Microsoft's Component Object Model technology is a binary standard that allows software written in different languages to interact with each other.
What does this mean for you as a VBA developer? The short answer: it means you can easily write code in VBA that calls code written in other languages, like C++.
COM Servers and COM Clients
This terminology tripped me up for a long time.
When I read about COM servers, it made me think of web servers or Windows Active Directory servers. In other words, I mistakenly imagined COM servers were devices, or, at least, I thought it was code that ran on other devices. I was wrong.
A COM server is code that exposes one or more of its routines to other code.
A COM client is code that calls the routines exposed by a COM server.
A Common Example: Excel Automation
To make things easier to follow, let's use a common example of COM interaction from the Microsoft Access world. As with every COM interaction, there is both a COM server and a COM client. In this example, the client is our VBA code and the server is the Excel object library.
- COM Server: the Excel Object Library (excel.exe, written in C++)
- COM Client: the custom VBA code you write in Access
Let's say you want to format an Excel workbook from within Access. First, you would have to create an instance of an object that the Excel COM server exposes. With the Excel object model, you usually start with the Excel Application object and drill down from there.
Here is some sample code that sets the header row to bold on the first worksheet:
Sub BoldifyHeader(fpSource As String) Dim xl As Excel.Application Set xl = New Excel.Application Dim wb As Excel.Workbook Set wb = xl.Workbooks.Open(fpSource) Dim ws As Excel.Worksheet Set ws = wb.Sheets(1) 'First sheet (1-based array) Dim HeaderRow As Excel.Range Set HeaderRow = ws.Rows(1) 'Top row (1-based array) HeaderRow.Font.Bold = True wb.Close SaveChanges:=True xl.Quit Set ws = Nothing Set wb = Nothing Set xl = Nothing End Sub
To call the above code from Access, you need to go to Tools > References... and put a check mark next to the Excel Object Library:
Early Binding vs. Late Binding
The example above uses what's known as "early binding." There are many advantages to early binding:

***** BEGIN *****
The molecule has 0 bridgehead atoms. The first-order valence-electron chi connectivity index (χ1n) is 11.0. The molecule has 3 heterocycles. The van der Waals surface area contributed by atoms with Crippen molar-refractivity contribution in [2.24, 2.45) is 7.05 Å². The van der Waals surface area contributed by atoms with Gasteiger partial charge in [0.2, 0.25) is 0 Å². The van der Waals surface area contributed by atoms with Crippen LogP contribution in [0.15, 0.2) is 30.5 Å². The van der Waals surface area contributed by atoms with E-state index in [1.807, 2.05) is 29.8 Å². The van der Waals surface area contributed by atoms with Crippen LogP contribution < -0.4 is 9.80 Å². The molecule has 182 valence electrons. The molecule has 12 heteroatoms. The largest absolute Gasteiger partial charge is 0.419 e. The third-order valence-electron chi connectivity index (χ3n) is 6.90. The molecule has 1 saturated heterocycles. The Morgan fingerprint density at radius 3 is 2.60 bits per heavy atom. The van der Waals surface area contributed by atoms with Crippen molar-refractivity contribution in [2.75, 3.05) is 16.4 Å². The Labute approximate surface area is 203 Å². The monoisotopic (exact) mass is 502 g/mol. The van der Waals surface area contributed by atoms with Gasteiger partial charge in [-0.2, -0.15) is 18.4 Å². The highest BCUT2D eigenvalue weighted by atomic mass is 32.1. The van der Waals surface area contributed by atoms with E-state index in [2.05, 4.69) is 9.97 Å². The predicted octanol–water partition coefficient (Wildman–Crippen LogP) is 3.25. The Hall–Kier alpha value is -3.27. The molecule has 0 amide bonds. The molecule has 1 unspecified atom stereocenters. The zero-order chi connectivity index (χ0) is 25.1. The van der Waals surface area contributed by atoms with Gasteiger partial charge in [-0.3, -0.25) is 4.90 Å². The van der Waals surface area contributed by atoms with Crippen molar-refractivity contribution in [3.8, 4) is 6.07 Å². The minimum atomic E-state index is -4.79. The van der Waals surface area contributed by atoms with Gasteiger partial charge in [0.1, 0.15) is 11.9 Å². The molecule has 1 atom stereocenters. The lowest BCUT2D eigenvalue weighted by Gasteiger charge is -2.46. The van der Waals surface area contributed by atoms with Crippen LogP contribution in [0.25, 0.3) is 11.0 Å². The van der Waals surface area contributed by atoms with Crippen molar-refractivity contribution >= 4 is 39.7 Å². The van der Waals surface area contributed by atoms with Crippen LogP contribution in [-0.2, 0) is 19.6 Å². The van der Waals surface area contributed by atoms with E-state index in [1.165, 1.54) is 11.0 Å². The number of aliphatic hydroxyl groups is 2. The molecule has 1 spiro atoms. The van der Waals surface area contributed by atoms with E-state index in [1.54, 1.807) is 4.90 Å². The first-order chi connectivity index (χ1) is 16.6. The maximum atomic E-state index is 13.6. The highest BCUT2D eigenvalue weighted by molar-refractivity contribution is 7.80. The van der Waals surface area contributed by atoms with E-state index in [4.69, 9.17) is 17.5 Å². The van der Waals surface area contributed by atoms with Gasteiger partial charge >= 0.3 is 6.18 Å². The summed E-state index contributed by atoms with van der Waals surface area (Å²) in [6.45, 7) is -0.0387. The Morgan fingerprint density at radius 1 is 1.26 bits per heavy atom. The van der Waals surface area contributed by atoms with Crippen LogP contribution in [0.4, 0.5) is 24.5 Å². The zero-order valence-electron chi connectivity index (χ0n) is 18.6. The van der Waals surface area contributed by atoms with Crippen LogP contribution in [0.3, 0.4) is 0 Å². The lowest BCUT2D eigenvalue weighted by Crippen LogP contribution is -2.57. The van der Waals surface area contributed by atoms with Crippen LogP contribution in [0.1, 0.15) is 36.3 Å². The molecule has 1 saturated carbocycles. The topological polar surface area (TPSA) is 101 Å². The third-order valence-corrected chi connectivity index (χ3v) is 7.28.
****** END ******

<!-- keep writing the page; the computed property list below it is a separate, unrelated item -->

- Type safety
- Better performance
Type safety and intellisense are huge productivity boosts when you are writing code that interacts with COM servers.
Early binding has one critical flaw, though. It can blow up your whole application when you deploy your code to end users. If the COM server is not available on your end user's computer, or they have a different version of the COM server, your application won't even start.
So, when deploying code that interacts with COM servers (especially the other Office applications, like Excel, Word, Outlook, etc.), you are generally better off using late binding.
With early binding, your application will check to make sure the COM server is available when your application starts up. If it's missing or incompatible, execution stops immediately.
With late binding, your application won't check for the COM server until the first time you call it. This allows you to catch the error at runtime and provide a friendly error message, such as, "Excel not available."
Converting from Early to Late Binding
Most VBA developers prefer to do their initial development using early binding and then switch the code over to late binding prior to deployment.
How do you do that? It's a 3-step process:
- Uncheck the COM server from the References dialog
CreateObjectcalls in place of
Objecttypes in place of exposed COM server class types
Sub BoldifyHeader(fpSource As String) Dim xl As Object 'Excel.Application Set xl = CreateObject("Excel.Application") ' New Excel.Application Dim wb As Object 'Excel.Workbook Set wb = xl.Workbooks.Open(fpSource) Dim ws As Object 'Excel.Worksheet Set ws = wb.Sheets(1) 'First sheet (1-based array) Dim HeaderRow As Object 'Excel.Range Set HeaderRow = ws.Rows(1) 'Top row (1-based array) HeaderRow.Font.Bold = True wb.Close SaveChanges:=True xl.Quit Set ws = Nothing Set wb = Nothing Set xl = Nothing End Sub
COM Programming Responsibilities
The bulk of the work for implementing COM interaction lies with the COM server developer. COM server developers must implement very low-level interfaces to ensure their code is COM-compliant.
A big reason why so much of the COM documentation you read is so dense is because it is aimed primarily at COM server developers.
The good news for us as VBA developers is that we can simply ignore most of that low-level complexity. COM client code does have its own responsibilities, but the VBA language itself takes care of the low-level complexity.
As a VBA developer, you have exactly one COM responsibility: clean up after yourself.
You might be tempted to think that all you have to do is explicitly set the objects you created to Nothing to release them from memory. That's what these lines are doing:
Set ws = Nothing Set wb = Nothing Set xl = Nothing
The thing is, those lines are generally unnecessary. While it won't hurt to have them in there, and it does make your programming intent clear to others, VBA will take care of doing that for you in most cases.
What you really need to watch out for are two things:
- Circular references (where two object instances hold references to each other)
- Actions that you've taken that will block the COM server from shutting down
In our example code above, we can comment out four of the five cleanup lines and the Excel.exe process that our code spawns will go away:
The lines that explicitly set the objects to Nothing are completely optional in this case.
However, if we uncomment all four of those lines, but comment out the line that saves and closes the workbook we opened, then the Excel.exe process continues running in the background (you can confirm this via Task Manager):